The Trausi (Greek: "Τράυσοι") (Herod., Trausoi) or Thrausi (Liv.) were a Thracian tribe who inhabited the southwestern region of the Rhodopes.
Herodotus writes of the Trausi:
- "The Trausi in all else resemble the other Thracians, but have customs at births and deaths which I will now describe. When a child is born all its kindred sit round about it in a circle and weep for the woes it will have to undergo now that it is come into the world, making mention of every ill that falls to the lot of humankind; when, on the other hand, a man has died, they bury him with laughter and rejoicings, and say that now he is free from a host of sufferings, and enjoys the completest happiness." (Histories, 5.4)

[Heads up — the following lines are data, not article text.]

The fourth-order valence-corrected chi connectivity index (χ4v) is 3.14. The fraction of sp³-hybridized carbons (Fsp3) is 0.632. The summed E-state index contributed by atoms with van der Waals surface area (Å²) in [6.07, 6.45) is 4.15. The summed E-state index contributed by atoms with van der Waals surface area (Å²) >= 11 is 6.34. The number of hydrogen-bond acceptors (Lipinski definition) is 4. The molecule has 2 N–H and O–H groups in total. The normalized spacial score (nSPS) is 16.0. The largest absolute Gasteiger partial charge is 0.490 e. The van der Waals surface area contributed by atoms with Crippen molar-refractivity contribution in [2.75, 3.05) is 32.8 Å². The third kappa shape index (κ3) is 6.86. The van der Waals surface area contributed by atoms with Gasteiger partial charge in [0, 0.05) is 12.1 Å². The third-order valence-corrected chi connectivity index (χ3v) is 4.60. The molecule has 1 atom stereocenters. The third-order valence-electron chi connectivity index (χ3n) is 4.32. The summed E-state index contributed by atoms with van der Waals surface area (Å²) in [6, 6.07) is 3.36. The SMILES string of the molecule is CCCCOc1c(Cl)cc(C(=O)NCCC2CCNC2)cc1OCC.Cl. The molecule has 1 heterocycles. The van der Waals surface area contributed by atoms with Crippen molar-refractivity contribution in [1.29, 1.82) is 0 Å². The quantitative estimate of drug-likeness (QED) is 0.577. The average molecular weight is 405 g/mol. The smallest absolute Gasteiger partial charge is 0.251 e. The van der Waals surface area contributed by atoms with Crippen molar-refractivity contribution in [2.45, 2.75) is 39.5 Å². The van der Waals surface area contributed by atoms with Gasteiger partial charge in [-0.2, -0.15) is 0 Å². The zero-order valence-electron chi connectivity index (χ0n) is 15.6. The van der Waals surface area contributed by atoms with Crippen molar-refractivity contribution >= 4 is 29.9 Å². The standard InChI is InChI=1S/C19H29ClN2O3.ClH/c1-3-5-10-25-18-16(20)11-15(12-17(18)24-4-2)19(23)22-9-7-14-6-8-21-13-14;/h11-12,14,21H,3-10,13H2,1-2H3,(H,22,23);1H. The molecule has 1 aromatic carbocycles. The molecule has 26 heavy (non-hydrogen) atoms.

The ethnonym Trausi (Thrausi) may derive from Trauos, the name of a river. An etymology found in Duridanov's paper derives the tribe name from an adjective, meaning "The Crumblers" or "The Shatterers", deriving from PIE *dhreu-, 'to crumble, grind' (Pokorny, pg. 274-275). The Ancient Greek verb thrauô, 'to break in pieces, shatter', would be a cognate (from thrauô is formed Ancient Greek thrausai, aor. opt. act. 3rd sg., and thrausoi).